He lost his leg to a trap and was paralysed – but York team nursed kitten Charlie back to health

Keeping on moving… three-legged Charlie. Photographs: RSPCA
17 Jan 2019 @ 7.37 pm
| News

It was a terrible start to a kitten’s life.

Charlie got caught in a gin trap in Flaxton. His injuries were so bad that vets had to amputate one of his hind legs.

But just when it looked like he may be on the mend, Charlie lost all feeling in his remaining back leg and was paralysed from the waist down.

Thankfully one-year-old Charlie has had a change of fortune. Thanks to the care of the team at the RSPCA York Animal Home and volunteer Claire Louise Welsh, who fostered him, he has recovered his lost movement.

And now Claire is fundraising for the team who saved his life – and you can donate here.

Extreme pain

Charlie had to drag himself about with his front legs
Charlie was found with his back leg ensnared in the spring-operated metal jaws of an illegal gin trap in July last year.

He was taken to a vets practice and they contacted RSPCA York.

Charlie was in extreme pain, dehydrated and underweight. His wounds were oozing and covered in fly eggs. He underwent emergency life saving surgery to remove his leg.

It is believed the kitten came from a semi-feral cat colony near to where he was found as he had no microchip and was not neutered. Without an owner to care for him and to pay for treatment, RSPCA York Animal Home stepped in to help.

The surgery was successful and Charlie was transferred to the animal centre but just a couple of weeks later, the staff opened up Charlie’s cat pod to find that he was completely paralysed from the waist down.

Something extra special

Claire and Charlie
An x-ray revealed that the kitten had a slipped disc and the compression on his spinal cord had caused paralysis. The vets believe Charlie could have injured his spine when he tried to get himself free from the gin trap.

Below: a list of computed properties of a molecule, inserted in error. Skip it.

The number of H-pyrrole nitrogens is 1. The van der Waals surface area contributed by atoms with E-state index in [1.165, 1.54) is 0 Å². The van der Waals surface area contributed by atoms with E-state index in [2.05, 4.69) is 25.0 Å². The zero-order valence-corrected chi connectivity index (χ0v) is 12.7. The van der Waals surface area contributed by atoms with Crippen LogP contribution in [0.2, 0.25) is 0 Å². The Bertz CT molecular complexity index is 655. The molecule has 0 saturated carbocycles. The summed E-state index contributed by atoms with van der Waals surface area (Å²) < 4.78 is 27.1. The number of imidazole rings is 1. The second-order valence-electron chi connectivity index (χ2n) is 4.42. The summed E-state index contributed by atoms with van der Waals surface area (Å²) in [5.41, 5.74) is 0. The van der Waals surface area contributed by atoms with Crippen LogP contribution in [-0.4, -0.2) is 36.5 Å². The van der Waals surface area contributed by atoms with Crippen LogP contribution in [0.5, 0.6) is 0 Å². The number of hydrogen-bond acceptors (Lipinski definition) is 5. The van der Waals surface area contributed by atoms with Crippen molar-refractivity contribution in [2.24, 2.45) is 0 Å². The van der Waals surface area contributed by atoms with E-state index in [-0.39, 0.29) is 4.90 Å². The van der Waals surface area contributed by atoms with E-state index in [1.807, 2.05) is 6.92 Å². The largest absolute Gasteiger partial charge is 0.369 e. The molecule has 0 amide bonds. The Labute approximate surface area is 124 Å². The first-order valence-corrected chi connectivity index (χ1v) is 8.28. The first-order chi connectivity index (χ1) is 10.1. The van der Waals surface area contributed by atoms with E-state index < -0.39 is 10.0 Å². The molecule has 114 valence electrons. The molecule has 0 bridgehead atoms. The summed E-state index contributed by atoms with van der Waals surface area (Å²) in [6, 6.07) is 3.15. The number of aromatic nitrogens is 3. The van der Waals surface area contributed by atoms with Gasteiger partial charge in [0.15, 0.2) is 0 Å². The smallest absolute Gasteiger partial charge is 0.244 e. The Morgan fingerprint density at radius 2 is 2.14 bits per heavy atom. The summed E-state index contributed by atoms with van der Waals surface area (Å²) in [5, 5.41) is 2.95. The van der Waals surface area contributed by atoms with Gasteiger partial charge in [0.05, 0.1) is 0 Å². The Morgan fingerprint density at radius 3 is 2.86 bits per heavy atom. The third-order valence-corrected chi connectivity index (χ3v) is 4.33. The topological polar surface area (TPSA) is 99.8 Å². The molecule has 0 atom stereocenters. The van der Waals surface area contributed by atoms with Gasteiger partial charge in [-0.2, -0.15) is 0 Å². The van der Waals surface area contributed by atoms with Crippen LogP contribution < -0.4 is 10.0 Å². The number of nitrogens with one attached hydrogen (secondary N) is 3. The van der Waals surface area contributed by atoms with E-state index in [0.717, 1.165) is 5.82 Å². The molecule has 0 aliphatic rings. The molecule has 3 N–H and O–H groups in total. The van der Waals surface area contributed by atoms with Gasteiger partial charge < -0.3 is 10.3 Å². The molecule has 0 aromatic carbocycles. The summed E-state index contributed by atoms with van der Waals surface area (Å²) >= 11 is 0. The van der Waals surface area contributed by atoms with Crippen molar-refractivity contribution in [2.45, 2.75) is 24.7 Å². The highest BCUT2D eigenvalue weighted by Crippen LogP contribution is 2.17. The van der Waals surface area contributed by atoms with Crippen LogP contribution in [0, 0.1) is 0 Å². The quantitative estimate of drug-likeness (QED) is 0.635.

RSPCA York wanted to see if his condition would improve in a home environment so their volunteer Claire took him home to care for him. She said:

  • The vet nurse brought him out to me and put him down on the floor, she cautioned me that he can be a bit nervous of new people and might hiss a bit.

    I was kneeling down on the floor on the opposite side of the room and with only the use of his front legs, he used every bit of his energy to drag himself over to me.

    He pulled himself up onto my knee and gave me the biggest face rub with his wet nose – I just knew from that moment on that there was something extra special about him.

His paralysis meant he could not use a litter tray and had to use puppy pads instead. At first he would move by dragging his body around with his front legs.

His tail twitched

However, little by little the feeling started to come back in just two of his toes and then his tail.

Claire said:

  • The day I saw the very tip of his tail twitch was the best day. I thought I was maybe just seeing what I wanted to see but then he did it again.

    I can’t explain how happy that made me. Day by day, he regained more feeling and more movement.

    We had to work hard at building up his muscles and encouraging him to use his remaining back leg as he had a lot of muscle wastage around that leg and his pelvis from lack of use.

Thankfully, the feeling in his hind leg returned and it was much easier for him to move around. His confidence around people and other animals also grew and he is now much more friendly and loves to play with Claire’s other foster cat, Luna.

Claire added: “If Charlie wants to do something he will, he doesn’t let anything get in his way. He has amazing determination and resilience. I have never met such a determined animal, he is truly inspirational.”